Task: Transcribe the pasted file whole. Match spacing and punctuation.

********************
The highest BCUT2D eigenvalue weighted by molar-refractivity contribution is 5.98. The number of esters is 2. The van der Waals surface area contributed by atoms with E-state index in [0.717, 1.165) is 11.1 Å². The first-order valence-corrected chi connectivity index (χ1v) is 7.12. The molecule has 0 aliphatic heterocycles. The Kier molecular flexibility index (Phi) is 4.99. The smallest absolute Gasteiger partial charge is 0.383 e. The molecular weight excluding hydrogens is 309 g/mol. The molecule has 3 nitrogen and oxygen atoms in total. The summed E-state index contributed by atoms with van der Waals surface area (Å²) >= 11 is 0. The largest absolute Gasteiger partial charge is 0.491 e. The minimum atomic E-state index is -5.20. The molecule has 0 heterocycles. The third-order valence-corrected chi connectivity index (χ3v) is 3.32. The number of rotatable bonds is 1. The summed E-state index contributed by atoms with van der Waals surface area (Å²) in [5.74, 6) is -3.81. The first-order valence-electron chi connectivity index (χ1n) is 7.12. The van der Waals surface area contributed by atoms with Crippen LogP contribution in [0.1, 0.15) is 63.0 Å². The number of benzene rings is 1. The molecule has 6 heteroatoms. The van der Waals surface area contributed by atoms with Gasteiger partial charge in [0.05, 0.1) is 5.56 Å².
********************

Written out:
The highest BCUT2D eigenvalue weighted by molar-refractivity contribution is 5.98. The number of esters is 2. The van der Waals surface area contributed by atoms with E-state index in [0.717, 1.165) is 11.1 Å². The first-order valence-corrected chi connectivity index (χ1v) is 7.12. The molecule has 0 aliphatic heterocycles. The Kier molecular flexibility index (Phi) is 4.99. The smallest absolute Gasteiger partial charge is 0.383 e. The molecular weight excluding hydrogens is 309 g/mol. The molecule has 3 nitrogen and oxygen atoms in total. The summed E-state index contributed by atoms with van der Waals surface area (Å²) >= 11 is 0. The largest absolute Gasteiger partial charge is 0.491 e. The minimum atomic E-state index is -5.20. The molecule has 0 heterocycles. The third-order valence-corrected chi connectivity index (χ3v) is 3.32. The number of rotatable bonds is 1. The summed E-state index contributed by atoms with van der Waals surface area (Å²) in [5.74, 6) is -3.81. The first-order valence-electron chi connectivity index (χ1n) is 7.12. The van der Waals surface area contributed by atoms with Crippen LogP contribution in [0.1, 0.15) is 63.0 Å². The number of benzene rings is 1. The molecule has 6 heteroatoms. The van der Waals surface area contributed by atoms with Gasteiger partial charge in [0.05, 0.1) is 5.56 Å².